Richard Strauss’ works explore the dramatic range and colors of the horn. The Emperor’s Monologue from Die Frau ohne Schatten features an extended solo (originally for cello) leading to a beautiful, lyrical section and a thrilling finish. Morgen! exploits the singing quality of the horn’s mid-low register. In Hab’ mir’s gelobt from Der Rosenkavalier, Leonovich brilliantly melds the vocal trio and Strauss’ heroic horn writing.
by Rev. Vichet Khuon
Hello, my name is Vichet Khuon, and I am from Cambodia. I was born in 1980 to a large and happy Buddhist family; I have three brothers and two sisters. At that time, Cambodia was still involved in the civil war with the Khmer Rouge. Soon after my birth, my mother accidently consumed poison that caused her many difficulties. She was not able to talk or even dress herself, so my father decided to take her to one of the hospitals in Thailand. He had to sell our house and most of our possessions to afford this, but we went to Thailand together in 1981. When we arrived at the border, we learned that we could not get to the intended hospital; so instead, we went to a refugee camp and found a hospital there that was eventually able to cure my mother. We lived in the camp for about ten years.
In 1991, we were finally able to return to Phnom Penh; but in 1994, my family decided to send me to live with my uncle because we did not have enough food for us all. I became his house cleaner, car washer, cook—his servant, even though I was his nephew and only a boy. At age 15, he did enroll me in a Fine Arts school. There, I met a teacher named Naomi Sharp from England. She taught me how to play horn, and her Christian faith was a positive and powerful influence on me as well.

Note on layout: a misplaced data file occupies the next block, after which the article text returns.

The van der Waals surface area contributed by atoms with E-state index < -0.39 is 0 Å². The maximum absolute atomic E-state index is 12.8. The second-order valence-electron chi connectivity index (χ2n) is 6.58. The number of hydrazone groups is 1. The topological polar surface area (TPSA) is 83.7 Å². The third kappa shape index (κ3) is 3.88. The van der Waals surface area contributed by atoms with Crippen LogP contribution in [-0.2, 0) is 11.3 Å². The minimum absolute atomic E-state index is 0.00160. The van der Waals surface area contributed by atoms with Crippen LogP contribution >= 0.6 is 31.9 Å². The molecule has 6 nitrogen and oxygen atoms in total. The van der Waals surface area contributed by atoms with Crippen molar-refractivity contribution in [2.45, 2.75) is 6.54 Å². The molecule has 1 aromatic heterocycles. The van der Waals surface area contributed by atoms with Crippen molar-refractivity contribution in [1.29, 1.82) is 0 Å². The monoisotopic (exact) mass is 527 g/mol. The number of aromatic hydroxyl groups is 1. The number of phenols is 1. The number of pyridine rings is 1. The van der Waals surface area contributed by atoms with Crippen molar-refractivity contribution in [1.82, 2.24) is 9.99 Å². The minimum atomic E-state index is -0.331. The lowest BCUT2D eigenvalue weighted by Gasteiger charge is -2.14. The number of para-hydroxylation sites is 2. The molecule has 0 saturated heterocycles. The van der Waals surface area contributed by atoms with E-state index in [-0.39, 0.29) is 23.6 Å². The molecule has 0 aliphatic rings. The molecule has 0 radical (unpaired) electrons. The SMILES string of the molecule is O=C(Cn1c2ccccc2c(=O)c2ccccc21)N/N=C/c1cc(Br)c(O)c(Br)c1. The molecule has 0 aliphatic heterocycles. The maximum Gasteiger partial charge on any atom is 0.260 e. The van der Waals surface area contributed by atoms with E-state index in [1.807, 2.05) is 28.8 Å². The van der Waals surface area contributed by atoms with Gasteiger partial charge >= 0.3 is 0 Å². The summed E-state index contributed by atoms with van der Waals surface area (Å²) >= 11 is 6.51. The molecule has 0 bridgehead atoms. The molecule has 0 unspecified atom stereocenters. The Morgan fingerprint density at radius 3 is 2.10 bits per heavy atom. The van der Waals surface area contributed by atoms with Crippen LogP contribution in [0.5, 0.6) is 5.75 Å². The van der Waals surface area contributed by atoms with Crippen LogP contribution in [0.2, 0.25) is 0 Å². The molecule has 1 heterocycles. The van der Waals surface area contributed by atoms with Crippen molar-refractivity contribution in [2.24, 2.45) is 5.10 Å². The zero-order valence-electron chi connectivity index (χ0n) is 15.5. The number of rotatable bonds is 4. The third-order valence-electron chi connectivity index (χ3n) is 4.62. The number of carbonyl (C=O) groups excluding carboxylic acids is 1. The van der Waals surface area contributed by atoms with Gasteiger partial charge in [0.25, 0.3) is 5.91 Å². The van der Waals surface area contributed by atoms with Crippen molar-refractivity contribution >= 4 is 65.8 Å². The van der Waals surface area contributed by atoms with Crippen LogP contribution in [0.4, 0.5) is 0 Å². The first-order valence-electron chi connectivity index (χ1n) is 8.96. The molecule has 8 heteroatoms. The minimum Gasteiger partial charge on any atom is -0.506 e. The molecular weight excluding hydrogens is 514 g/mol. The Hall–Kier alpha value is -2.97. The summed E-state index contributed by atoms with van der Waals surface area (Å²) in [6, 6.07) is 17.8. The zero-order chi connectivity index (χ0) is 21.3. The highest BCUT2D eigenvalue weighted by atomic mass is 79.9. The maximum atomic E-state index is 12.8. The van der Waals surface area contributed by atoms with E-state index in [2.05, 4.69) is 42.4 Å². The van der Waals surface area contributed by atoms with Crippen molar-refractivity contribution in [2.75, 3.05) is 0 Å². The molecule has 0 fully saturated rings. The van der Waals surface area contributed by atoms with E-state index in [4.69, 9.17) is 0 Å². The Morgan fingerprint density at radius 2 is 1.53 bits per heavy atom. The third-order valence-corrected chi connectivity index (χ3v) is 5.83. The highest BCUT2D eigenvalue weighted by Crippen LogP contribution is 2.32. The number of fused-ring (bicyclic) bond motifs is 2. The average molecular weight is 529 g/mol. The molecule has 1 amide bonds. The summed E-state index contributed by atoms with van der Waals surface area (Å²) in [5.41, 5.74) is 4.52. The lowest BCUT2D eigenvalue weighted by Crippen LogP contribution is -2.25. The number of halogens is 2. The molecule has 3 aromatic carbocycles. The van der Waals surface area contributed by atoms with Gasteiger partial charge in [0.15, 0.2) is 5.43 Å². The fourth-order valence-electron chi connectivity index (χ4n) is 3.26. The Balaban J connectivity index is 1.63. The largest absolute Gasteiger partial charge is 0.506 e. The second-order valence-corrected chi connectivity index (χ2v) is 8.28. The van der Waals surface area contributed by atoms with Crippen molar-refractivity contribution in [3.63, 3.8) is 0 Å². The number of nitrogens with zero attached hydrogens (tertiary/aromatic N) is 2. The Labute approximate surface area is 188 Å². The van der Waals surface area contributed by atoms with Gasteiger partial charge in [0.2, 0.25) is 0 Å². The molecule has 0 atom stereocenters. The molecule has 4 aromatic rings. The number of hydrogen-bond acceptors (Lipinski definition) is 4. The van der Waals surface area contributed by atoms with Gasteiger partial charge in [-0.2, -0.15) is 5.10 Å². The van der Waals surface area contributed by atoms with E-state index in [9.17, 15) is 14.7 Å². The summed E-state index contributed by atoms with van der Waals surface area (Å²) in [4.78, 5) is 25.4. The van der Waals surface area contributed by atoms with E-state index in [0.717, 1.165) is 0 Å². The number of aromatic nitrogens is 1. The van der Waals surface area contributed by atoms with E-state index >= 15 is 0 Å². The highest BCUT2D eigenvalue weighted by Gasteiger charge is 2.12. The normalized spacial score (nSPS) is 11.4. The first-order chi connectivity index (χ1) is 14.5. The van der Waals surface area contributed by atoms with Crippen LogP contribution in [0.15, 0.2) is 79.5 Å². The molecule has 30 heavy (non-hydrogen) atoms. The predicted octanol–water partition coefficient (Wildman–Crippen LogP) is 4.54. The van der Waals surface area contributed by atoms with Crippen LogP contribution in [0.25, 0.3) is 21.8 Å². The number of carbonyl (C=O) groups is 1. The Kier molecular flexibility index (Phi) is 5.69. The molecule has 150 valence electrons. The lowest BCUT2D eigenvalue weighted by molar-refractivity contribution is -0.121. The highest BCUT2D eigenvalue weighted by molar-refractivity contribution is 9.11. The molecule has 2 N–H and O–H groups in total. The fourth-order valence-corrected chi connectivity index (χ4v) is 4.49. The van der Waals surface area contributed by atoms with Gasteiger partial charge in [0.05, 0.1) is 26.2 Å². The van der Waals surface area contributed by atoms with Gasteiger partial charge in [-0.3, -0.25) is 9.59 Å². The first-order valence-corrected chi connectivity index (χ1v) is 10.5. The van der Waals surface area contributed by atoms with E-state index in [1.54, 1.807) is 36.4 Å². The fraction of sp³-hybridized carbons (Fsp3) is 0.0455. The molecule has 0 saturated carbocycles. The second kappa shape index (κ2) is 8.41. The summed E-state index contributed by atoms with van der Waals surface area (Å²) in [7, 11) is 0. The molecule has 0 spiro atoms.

When my uncle learned that I had become a Christian, he would not allow me to live with him anymore, so I had to move to the school. From that point, my life became more difficult; I had no food, no room, no possessions of my own, but I tried hard to learn horn. Ms. Sharp continued to teach me, but she also gave me food each day. At first, I felt like I didn’t know anything about music…what is music? why music? I thought that the sounds of guns and mines that I had...
IHS Position Opening
The IHS is looking for help! We have an opening for an Exhibits Liaison, an ongoing position with compensation. This position fills a need the IHS has to provide a resource to the International Symposium Coordinator, other workshop hosts, and the IHS Advertising Agent to facilitate the presence of exhibitors at international workshops and symposia as well as at regional or other workshops. For more information and to submit your resumé and cover letter, please visit www.hornsociety.org (member log-in required).